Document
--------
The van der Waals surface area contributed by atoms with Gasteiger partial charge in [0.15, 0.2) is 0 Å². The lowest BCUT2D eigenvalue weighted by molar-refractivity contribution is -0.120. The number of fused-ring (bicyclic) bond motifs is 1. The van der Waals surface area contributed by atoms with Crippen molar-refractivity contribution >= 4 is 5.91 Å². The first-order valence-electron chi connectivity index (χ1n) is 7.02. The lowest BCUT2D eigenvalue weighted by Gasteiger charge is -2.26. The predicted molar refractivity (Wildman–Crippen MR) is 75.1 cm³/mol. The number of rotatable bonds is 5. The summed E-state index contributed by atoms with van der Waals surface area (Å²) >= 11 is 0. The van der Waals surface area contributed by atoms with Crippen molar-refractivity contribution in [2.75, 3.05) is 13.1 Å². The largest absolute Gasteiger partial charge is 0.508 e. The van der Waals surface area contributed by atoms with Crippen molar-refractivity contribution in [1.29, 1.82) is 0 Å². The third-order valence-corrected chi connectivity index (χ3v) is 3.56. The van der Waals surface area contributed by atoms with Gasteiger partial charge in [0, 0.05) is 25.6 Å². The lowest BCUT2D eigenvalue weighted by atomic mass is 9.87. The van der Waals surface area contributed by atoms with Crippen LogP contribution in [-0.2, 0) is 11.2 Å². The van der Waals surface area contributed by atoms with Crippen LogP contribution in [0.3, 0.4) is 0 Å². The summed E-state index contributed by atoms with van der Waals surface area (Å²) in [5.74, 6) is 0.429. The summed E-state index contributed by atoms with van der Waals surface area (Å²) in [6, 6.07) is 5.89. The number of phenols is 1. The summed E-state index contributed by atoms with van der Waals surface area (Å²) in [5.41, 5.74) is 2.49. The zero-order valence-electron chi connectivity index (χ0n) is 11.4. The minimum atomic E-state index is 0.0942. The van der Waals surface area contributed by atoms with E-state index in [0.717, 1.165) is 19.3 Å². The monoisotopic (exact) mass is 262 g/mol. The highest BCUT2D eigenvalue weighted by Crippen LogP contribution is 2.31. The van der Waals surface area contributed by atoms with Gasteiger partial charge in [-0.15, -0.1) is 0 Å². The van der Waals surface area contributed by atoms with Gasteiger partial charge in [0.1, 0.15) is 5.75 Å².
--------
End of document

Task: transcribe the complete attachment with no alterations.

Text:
The van der Waals surface area contributed by atoms with Gasteiger partial charge in [0.15, 0.2) is 0 Å². The lowest BCUT2D eigenvalue weighted by molar-refractivity contribution is -0.120. The number of fused-ring (bicyclic) bond motifs is 1. The van der Waals surface area contributed by atoms with Crippen molar-refractivity contribution >= 4 is 5.91 Å². The first-order valence-electron chi connectivity index (χ1n) is 7.02. The lowest BCUT2D eigenvalue weighted by Gasteiger charge is -2.26. The predicted molar refractivity (Wildman–Crippen MR) is 75.1 cm³/mol. The number of rotatable bonds is 5. The summed E-state index contributed by atoms with van der Waals surface area (Å²) >= 11 is 0. The van der Waals surface area contributed by atoms with Crippen molar-refractivity contribution in [2.75, 3.05) is 13.1 Å². The largest absolute Gasteiger partial charge is 0.508 e. The van der Waals surface area contributed by atoms with Crippen molar-refractivity contribution in [1.29, 1.82) is 0 Å². The third-order valence-corrected chi connectivity index (χ3v) is 3.56. The van der Waals surface area contributed by atoms with Gasteiger partial charge in [0, 0.05) is 25.6 Å². The lowest BCUT2D eigenvalue weighted by atomic mass is 9.87. The van der Waals surface area contributed by atoms with Crippen LogP contribution in [-0.2, 0) is 11.2 Å². The van der Waals surface area contributed by atoms with Crippen LogP contribution in [0.3, 0.4) is 0 Å². The summed E-state index contributed by atoms with van der Waals surface area (Å²) in [5.74, 6) is 0.429. The summed E-state index contributed by atoms with van der Waals surface area (Å²) in [6, 6.07) is 5.89. The number of phenols is 1. The summed E-state index contributed by atoms with van der Waals surface area (Å²) in [5.41, 5.74) is 2.49. The zero-order valence-electron chi connectivity index (χ0n) is 11.4. The minimum atomic E-state index is 0.0942. The van der Waals surface area contributed by atoms with E-state index in [0.717, 1.165) is 19.3 Å². The monoisotopic (exact) mass is 262 g/mol. The highest BCUT2D eigenvalue weighted by Crippen LogP contribution is 2.31. The van der Waals surface area contributed by atoms with Gasteiger partial charge in [-0.15, -0.1) is 0 Å². The van der Waals surface area contributed by atoms with Gasteiger partial charge in [0.1, 0.15) is 5.75 Å².